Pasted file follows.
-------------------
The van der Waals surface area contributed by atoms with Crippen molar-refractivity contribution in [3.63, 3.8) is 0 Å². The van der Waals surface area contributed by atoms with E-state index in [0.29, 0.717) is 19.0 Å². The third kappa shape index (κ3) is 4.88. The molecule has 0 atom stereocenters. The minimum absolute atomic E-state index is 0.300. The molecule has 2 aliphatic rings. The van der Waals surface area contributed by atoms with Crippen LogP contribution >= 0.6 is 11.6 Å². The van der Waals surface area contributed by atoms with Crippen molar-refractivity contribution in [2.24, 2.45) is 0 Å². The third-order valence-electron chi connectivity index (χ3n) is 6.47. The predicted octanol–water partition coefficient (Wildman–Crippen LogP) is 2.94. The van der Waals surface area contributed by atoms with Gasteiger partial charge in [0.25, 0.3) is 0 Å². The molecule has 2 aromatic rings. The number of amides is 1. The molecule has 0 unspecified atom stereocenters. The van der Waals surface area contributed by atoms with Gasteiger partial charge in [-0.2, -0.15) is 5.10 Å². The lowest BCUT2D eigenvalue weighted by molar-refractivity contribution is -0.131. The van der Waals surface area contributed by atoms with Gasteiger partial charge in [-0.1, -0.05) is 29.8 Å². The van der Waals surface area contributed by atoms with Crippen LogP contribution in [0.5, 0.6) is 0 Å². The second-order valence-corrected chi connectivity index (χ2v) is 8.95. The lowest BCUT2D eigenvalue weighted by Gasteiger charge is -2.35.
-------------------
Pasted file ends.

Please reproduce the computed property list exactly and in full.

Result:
The van der Waals surface area contributed by atoms with Crippen molar-refractivity contribution in [3.63, 3.8) is 0 Å². The van der Waals surface area contributed by atoms with E-state index in [0.29, 0.717) is 19.0 Å². The third kappa shape index (κ3) is 4.88. The molecule has 0 atom stereocenters. The minimum absolute atomic E-state index is 0.300. The molecule has 2 aliphatic rings. The van der Waals surface area contributed by atoms with Crippen LogP contribution >= 0.6 is 11.6 Å². The van der Waals surface area contributed by atoms with Crippen molar-refractivity contribution in [2.24, 2.45) is 0 Å². The third-order valence-electron chi connectivity index (χ3n) is 6.47. The predicted octanol–water partition coefficient (Wildman–Crippen LogP) is 2.94. The van der Waals surface area contributed by atoms with Gasteiger partial charge in [0.25, 0.3) is 0 Å². The molecule has 2 aromatic rings. The number of amides is 1. The molecule has 0 unspecified atom stereocenters. The van der Waals surface area contributed by atoms with Gasteiger partial charge in [-0.2, -0.15) is 5.10 Å². The lowest BCUT2D eigenvalue weighted by molar-refractivity contribution is -0.131. The van der Waals surface area contributed by atoms with Gasteiger partial charge in [-0.1, -0.05) is 29.8 Å². The van der Waals surface area contributed by atoms with Crippen LogP contribution in [0.5, 0.6) is 0 Å². The second-order valence-corrected chi connectivity index (χ2v) is 8.95. The lowest BCUT2D eigenvalue weighted by Gasteiger charge is -2.35.